pam i had a similar experience this spring.for 2 months we fed the blues mealy`s morning, evening and all day long on days where the temps were 45 or below. when the chicks fledged the parents would put as many mealy`s in thier beak as they could.[the male had as many as eleven in his beak at one time] the problem with this was they were dropping a number of worms while in flight.[there was a pair of warblers that followed them constantly picking up the dropped worms] so i decided to order super worms,which i purchased on line. 1 of these guys is about 10 times bigger than the largest meal worm.[weight wise]

the first time the male flew to the bowl he landed on it as usual and reached down to get a mouth full. EEK!!! he jumped backwards off the bowl with his wings spread as far as they could go.[i thought i was going to fall off of my chair i laughed so hard] he circled the bowl with wings out yaking away. he carried on with this ritual for a full minute. finally he flew into the tree above the bowl mistified at what he had just seen. a few seconds later the female alit on the bowl and promptly snatched up a worm to take to the little ones. once the male saw that it was safe he did the same. had the female not been bold enough to grab the worm it is my belief the male never would have. the question why they react this way i can only fathom a guess. animals are creatures of habit. we are no exception. lets say there is an ice cream stand 20 miles from your home that you have been patronizing for the last year. on the way you are thinking of how good that cone is going to taste[that you have already had a dozen times] only to arrive and find out that they have changed from hard ice cream to soft. if it was me i would definately be very disappointed and somewhat mad at the thought of driving that far when there is a dq right across the street from my house. i tell my wife i think like a bird, and she always says no,you have a bird brain. so if this explanation sounds cookoo hang in there,my better half has to put up with me every day. happy birding evan - 15 miles south of youngstown,ohio


From: Jim Elliot [mailto:j_bird717"at"yahoo.com]
Sent: Tuesday, September 14, 2004 12:34 PM
RE: bluebird comedy/caterpillars as bird food

After reading the various posts concerning caterpillars to birds and a little thought I started researching the subject. Caterpillars and butterflies/moths have developed a number of defense mechanisms. Some use scare tactics such as eye spots or horns. Others have spines, some with toxins, while others emit noxious odors, similar to a skunk on a smaller scale. One of the best known is the Monarch Butterfly which feeds on milkweed making the caterpillar and butterfly unpalatable to birds. A quote from my Peterson's field guide: TOMATO or NIGHTSHADE FAMILY Tomatoes, potatoes, peppers belong to this family. Some species are poisonous. Tomato Hornworms may be unsuitable as birdfood. May be harmful. May just taste bad. Bluebirds and other animals are certainly fascinating creatures, but it's the interaction with various plants and insects that REALLY intrigues me. ===== Jim Elliot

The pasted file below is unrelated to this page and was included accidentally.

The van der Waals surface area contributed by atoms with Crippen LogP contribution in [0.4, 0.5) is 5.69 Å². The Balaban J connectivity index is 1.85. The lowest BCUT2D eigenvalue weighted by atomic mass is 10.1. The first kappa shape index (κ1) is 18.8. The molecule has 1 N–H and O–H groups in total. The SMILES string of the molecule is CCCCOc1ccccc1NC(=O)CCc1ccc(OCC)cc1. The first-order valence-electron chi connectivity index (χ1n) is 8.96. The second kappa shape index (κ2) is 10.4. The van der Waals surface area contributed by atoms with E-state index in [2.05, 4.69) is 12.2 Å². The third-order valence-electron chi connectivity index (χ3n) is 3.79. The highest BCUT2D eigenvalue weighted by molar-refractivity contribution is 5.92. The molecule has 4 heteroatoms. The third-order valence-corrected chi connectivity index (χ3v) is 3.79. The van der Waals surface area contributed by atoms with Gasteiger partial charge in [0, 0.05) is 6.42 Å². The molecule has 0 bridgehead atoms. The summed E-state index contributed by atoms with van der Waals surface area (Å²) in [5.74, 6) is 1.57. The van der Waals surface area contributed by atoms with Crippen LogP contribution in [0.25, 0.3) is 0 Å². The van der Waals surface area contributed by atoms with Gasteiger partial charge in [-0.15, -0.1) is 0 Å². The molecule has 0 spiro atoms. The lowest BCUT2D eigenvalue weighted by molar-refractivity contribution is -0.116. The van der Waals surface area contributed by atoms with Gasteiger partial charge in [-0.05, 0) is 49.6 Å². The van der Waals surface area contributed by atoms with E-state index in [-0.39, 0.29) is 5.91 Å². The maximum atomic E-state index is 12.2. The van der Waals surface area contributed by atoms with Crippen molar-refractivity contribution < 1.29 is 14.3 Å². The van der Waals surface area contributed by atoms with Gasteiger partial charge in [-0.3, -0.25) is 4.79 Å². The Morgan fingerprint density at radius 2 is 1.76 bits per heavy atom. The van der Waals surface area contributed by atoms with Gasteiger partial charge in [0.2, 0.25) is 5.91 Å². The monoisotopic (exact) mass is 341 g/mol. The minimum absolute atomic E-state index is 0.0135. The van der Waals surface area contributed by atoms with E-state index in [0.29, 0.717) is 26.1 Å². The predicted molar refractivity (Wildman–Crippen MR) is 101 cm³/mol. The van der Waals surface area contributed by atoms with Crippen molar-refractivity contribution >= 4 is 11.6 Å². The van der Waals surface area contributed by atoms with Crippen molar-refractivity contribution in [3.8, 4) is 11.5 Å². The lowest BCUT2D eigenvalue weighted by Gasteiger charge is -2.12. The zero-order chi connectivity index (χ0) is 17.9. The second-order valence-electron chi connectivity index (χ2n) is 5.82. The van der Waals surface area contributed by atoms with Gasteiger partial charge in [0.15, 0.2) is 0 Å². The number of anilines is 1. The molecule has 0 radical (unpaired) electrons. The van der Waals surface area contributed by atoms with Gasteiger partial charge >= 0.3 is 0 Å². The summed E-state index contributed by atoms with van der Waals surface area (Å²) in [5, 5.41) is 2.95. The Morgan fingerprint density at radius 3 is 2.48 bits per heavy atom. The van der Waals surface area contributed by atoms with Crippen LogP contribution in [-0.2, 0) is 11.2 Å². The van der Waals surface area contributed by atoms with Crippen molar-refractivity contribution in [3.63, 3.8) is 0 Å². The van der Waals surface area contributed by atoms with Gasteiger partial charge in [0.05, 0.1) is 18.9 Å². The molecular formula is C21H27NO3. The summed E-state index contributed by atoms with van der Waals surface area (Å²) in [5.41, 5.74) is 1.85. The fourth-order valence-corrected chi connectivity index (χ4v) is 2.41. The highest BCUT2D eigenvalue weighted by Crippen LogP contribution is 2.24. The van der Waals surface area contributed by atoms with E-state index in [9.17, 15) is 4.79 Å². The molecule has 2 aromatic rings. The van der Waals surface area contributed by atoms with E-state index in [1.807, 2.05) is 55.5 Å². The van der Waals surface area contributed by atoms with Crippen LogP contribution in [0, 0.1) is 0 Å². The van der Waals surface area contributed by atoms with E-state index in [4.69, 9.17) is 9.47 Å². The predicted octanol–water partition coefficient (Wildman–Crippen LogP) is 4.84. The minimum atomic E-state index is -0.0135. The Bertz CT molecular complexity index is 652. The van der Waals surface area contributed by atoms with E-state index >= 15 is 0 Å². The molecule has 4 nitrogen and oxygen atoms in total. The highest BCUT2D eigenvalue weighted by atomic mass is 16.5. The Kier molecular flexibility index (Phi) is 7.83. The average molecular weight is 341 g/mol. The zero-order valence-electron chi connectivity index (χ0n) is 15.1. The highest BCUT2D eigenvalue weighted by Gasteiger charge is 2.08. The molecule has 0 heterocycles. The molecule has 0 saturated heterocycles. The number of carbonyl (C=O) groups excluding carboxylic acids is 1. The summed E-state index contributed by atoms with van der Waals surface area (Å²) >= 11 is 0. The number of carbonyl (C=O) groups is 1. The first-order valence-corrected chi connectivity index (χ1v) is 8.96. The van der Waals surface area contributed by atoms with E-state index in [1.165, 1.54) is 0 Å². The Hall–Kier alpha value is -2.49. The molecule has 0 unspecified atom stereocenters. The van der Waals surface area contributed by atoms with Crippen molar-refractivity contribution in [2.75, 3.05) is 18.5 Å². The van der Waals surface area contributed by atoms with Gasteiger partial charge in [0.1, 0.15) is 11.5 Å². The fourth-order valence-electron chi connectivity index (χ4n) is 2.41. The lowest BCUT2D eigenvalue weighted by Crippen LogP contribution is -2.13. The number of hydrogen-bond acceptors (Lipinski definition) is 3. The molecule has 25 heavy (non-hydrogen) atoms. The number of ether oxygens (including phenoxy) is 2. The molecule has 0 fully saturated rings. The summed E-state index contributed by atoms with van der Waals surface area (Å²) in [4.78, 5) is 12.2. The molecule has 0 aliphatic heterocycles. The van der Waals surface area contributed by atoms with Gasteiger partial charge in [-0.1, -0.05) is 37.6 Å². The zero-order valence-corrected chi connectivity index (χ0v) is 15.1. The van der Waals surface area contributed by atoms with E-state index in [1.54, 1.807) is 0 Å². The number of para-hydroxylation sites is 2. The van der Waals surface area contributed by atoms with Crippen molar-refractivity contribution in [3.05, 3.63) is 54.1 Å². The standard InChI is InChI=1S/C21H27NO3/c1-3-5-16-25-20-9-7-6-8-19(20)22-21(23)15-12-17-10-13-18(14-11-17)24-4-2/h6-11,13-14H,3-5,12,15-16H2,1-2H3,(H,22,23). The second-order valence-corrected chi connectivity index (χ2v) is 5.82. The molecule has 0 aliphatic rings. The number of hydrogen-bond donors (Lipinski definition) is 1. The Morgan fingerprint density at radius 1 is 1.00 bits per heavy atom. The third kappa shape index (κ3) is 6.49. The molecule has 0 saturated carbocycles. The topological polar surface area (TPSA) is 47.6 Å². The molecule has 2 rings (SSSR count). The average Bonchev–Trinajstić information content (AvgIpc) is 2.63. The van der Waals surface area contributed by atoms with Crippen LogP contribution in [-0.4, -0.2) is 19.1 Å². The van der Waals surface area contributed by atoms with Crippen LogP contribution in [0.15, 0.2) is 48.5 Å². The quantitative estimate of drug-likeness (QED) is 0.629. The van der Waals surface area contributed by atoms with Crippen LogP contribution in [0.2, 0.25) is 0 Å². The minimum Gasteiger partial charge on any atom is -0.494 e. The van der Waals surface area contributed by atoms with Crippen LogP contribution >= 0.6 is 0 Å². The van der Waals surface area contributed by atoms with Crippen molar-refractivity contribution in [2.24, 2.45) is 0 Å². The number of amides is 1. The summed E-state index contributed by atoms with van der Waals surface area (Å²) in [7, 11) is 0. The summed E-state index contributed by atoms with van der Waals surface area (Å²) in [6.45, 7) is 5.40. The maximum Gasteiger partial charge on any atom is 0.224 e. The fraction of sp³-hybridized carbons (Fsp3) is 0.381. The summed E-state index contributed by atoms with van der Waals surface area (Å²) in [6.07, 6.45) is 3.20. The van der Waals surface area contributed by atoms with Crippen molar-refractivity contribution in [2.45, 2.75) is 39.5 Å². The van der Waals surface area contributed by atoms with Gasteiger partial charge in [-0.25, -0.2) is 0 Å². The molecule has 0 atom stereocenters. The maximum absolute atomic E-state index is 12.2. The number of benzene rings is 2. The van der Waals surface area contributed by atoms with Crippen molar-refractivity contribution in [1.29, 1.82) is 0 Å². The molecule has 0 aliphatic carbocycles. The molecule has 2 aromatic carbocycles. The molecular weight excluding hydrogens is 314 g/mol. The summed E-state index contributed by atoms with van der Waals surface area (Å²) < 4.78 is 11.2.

From: Bruce Burdett [mailto:blueburd"at"tds.net]
Sent: Tuesday, September 14, 2004 3:22 PM
Re: bluebird comedy/caterpillars as bird food

Jim Elliot, et al, Another interesting critter is the caterpillar of the common carrot worm, which is the larva of one of the Swallowtails, - I think the Black Swallowtail. At rest it appears to have no horns at all. But when disturbed it projects twin orange fleshy 'feelers' which give off a pretty unpleasant stench, easily detectable by humans like me. If I were something the size of a bird, I'd certainly depart very quickly. Bruce Burdett, SW NH



From: Elizabeth Zimmerman [mailto:ezdz"at"charter.net]
Sent: Wednesday, September 15, 2004 12:42 PM
Subject: FW: bluebird comedy and some OT musings

Ah, that must have been quite a sight to see! If the reaction wasn't because tent caterpillars are DISGUSTING, it may have been because of the following:

Tent caterpillars (Malacosoma sp.) feeding on WILD BLACK CHERRY trees (Prunus serotina) were suspected of causing Mare Reproductive Loss Syndrome in 2001, when thousands of thoroughbred horse foals in Kentucky were miscarried or stillborn. The hypothesis is that the caterpillars concentrate toxic cyanide compounds from the black cherry foliage (converted from prunasin into cyanide in the caterpillar's digestive tract) , and then their fecal material contaminates the grass which is ingested by grazing horses.